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5 Ways to Combat New Mom Sleep Deprivation

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When you become a mom, you soon find out what sleep deprivation is. It’s exhausting when you aren’t able to get a full night’s sleep and then during the day, you lack the energy and mental capacity to care for your kids.

I often get messages from moms who tell me this is one of their biggest struggles. Maybe you can relate to some of these sentiments from new moms….

“The little one does’t sleep well, so I’m permanently tired and disorganized.”

“I’m physically and mentally exhausted.”

“I’m so sleep deprived. I can never seem to catch up. I barely have energy during the day. I need to know how to sleep through the night.”

The first year of my son’s life, I didn’t have a complete night’s sleep, so I can relate to these moms. In fact one of the most anxious feelings I had when I was pregnant with my second was knowing how little sleep I would get after the baby was born and how exhausting it would be.

I determined that the second baby was going to be different. Now matter what, I was going to figure this thing out and get some sleep!

The following tips are what I implemented and totally worked.

new mom sleep deprivation with newborn or toddler

What to Do About New Mom Sleep Deprivation

Choose a bedtime for yourself too.

This is the easiest thing you can do, yet the most overlooked. Once the kids go to bed, it feels like freedom and you may want to stay up late, but you’ll pay for it the next day. I know from experience!

Instead, pick a consistent bedtime for yourself. This will help your body fall asleep better and guarantee you at least some sleep.

Get child(ren) on a schedule so they sleep better.

If your baby or toddler isn’t following a regular schedule with specific nap and bedtimes, their bodies will have a hard time sustaining sleep. The resource I used was the Babywise Schedule, but there are so many different options out there.

The main thing is to be consistent with their sleep and eating times. When I followed a schedule with my 2nd newborn, I repeated this pattern: eat, play/awake time, sleep.

As she grew older, her awake times became longer and her daytime naps decreased. However, she slept longer during the night as she grew and her stomach could hold more food.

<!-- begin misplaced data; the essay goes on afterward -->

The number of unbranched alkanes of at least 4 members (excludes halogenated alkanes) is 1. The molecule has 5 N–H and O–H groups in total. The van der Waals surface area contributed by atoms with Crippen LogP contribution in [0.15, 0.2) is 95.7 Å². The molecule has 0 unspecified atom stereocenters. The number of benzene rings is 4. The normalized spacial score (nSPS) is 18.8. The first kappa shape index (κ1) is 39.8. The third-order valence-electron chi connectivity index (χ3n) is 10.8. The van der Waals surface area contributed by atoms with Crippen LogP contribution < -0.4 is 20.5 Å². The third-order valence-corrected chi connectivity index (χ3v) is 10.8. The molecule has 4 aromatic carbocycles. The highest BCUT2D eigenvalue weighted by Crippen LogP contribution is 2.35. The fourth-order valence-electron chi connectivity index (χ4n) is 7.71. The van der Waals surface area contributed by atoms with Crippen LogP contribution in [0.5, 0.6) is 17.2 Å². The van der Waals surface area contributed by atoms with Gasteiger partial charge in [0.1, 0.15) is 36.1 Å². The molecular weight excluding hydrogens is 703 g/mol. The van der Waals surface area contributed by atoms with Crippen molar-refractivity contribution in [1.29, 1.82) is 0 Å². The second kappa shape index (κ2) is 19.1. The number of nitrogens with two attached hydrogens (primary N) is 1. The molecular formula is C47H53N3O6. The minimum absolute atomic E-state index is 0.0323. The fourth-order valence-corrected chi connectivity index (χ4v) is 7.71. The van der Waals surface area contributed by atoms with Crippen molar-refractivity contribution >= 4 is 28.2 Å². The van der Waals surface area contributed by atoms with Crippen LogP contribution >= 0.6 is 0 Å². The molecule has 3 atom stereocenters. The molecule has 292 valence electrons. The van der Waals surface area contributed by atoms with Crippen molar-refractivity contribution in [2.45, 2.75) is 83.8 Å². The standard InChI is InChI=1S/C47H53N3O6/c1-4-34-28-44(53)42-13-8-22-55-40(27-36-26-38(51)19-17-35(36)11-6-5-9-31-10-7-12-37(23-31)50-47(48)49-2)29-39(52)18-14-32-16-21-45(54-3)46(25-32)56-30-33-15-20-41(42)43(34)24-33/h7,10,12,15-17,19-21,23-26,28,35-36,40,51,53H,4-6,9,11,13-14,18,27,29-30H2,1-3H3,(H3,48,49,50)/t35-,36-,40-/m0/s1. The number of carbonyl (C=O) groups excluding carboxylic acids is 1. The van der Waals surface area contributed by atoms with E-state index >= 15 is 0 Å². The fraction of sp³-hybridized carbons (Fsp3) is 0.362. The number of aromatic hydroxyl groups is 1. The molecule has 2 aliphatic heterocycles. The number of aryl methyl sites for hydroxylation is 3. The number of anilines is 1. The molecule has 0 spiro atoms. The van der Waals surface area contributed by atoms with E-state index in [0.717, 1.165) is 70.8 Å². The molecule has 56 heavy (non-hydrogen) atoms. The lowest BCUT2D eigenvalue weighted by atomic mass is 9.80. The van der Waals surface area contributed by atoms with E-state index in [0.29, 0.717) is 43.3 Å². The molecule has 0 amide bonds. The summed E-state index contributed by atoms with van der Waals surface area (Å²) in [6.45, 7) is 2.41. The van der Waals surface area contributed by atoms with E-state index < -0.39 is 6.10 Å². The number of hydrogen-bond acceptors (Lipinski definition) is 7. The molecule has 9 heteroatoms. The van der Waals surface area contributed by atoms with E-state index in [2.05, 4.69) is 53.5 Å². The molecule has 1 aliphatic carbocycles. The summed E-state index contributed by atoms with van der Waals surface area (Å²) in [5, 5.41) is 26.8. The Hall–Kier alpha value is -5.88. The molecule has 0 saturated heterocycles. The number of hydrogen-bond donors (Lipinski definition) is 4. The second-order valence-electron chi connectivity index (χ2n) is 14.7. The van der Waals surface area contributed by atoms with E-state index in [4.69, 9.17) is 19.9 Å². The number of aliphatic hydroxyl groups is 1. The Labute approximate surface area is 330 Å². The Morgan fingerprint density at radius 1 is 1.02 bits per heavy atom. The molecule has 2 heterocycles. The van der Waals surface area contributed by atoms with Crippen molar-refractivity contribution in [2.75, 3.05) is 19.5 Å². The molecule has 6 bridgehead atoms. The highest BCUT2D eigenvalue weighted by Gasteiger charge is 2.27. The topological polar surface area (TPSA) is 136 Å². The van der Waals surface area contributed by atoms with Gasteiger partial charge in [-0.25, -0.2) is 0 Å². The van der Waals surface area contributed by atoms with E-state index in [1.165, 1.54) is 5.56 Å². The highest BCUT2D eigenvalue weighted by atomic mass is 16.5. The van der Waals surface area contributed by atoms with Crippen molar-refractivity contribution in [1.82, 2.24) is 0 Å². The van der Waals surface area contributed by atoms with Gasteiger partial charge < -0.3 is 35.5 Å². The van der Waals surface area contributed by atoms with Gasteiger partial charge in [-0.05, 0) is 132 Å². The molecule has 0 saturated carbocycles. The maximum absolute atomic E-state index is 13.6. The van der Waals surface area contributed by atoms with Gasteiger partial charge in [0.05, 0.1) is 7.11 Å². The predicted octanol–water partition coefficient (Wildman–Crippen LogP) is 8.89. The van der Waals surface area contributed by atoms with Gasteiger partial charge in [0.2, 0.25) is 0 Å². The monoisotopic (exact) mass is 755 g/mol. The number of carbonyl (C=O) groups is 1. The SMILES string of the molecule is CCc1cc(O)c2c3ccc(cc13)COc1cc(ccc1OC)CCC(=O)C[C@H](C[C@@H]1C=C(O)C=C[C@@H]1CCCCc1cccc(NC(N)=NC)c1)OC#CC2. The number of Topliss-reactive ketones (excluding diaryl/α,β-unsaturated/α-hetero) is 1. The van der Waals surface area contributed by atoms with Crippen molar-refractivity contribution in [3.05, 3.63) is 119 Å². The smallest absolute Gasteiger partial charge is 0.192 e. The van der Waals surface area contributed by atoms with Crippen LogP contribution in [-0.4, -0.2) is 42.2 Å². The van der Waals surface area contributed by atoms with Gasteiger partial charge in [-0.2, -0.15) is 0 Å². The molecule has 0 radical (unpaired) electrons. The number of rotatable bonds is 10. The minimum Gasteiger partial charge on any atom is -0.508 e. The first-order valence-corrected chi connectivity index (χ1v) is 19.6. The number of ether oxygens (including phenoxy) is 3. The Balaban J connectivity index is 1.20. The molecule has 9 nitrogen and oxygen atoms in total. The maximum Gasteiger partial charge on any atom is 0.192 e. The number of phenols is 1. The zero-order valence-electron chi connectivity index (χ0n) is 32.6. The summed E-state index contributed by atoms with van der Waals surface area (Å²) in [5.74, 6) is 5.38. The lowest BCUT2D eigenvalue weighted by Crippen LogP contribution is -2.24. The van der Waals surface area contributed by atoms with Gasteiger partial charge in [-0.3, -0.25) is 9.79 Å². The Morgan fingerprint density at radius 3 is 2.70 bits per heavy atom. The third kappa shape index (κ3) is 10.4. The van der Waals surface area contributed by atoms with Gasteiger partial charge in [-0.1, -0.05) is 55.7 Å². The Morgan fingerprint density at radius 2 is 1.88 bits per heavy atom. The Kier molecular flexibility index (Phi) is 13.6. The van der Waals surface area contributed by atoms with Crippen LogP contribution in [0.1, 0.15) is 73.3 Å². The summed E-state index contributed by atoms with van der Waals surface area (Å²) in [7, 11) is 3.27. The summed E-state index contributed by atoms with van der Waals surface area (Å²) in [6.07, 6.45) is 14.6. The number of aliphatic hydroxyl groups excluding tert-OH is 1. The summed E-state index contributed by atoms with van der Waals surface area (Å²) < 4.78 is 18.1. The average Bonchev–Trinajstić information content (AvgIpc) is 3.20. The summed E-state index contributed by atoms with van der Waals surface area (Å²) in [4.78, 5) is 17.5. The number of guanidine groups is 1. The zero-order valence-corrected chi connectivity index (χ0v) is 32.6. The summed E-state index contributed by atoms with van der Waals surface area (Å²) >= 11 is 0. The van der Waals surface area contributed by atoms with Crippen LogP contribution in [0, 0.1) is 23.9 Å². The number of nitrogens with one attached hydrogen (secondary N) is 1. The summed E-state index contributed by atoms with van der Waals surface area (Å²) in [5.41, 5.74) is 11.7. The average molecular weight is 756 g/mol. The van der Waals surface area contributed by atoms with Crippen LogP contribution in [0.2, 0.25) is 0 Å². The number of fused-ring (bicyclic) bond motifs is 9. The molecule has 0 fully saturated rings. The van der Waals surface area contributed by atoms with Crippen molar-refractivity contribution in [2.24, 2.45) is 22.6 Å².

Following this schedule helped her body get on a good sleep cycle which meant Mom and Dad slept better too!

Follow a simple morning routine.

When you are tired, it is so hard to get moving in the morning which could result in not accomplishing anything in the mornings and lead to more tiredness. You’ll end up with only the afternoon and evening to get things done.

That’s why it’s important to have a simple morning routine. Write down a list of a few things to get done and out of the way first thing. Here are a few ideas to get you started:

  • feed baby and other children
  • eat breakfast yourself
  • get children dressed
  • get yourself dressed
  • start a load of laundry

Once you start moving in the morning, it’s easier to keep the momentum going and accomplish a few other things. Get them done and out of the way early, so that you can rest in the afternoon!

Rest in the afternoon.

When you aren’t getting enough sleep at night because you are getting up to feed a baby or tending to a toddler who won’t sleep, you can make up for some of that lost sleep during the day.

A wave of tiredness usually hits in the afternoon, so instead of fighting it and staying up – Rest!

You could lie down for 20 minutes and either fall asleep or just let your body and mind rest.

Practice better sleep habits.

Since your sleep time is limited already, you need to make the most of the time you have by actually sleeping. There are a few things you can do:

  • Avoid screens right before bed and allow your brain and eyes to rest.
  • Follow a pre-bed ritual: brush and floss teeth, wash face, put on lotion, talk to husband. (just an example)
  • Do a brain dump before bed, so that you aren’t trying to remember tomorrow’s grocery list all night long! If there is something bothering you, journal about it instead of rolling it around in your head.
  • Pray. I often fall asleep at night while I’m praying. This is when I take my fears and worries to God and remind myself of His truth. Doing this puts my mind at rest and I’m able to sleep.

Above all else, remember this should only last a season. Do what you can to get the sleep that is possible, but don’t stress out about what you can’t control.

Also, I want to encourage you not to push yourself to do too much. Taking care of a baby or young child is draining itself, if there is something that needs to be cut out for a short time in order to get more sleep, then do that.

Be sure to grab your free Balanced Mom Checklist, so you know what it takes to enjoy being home with your kids!

new mom sleep deprivation with newborn or toddler

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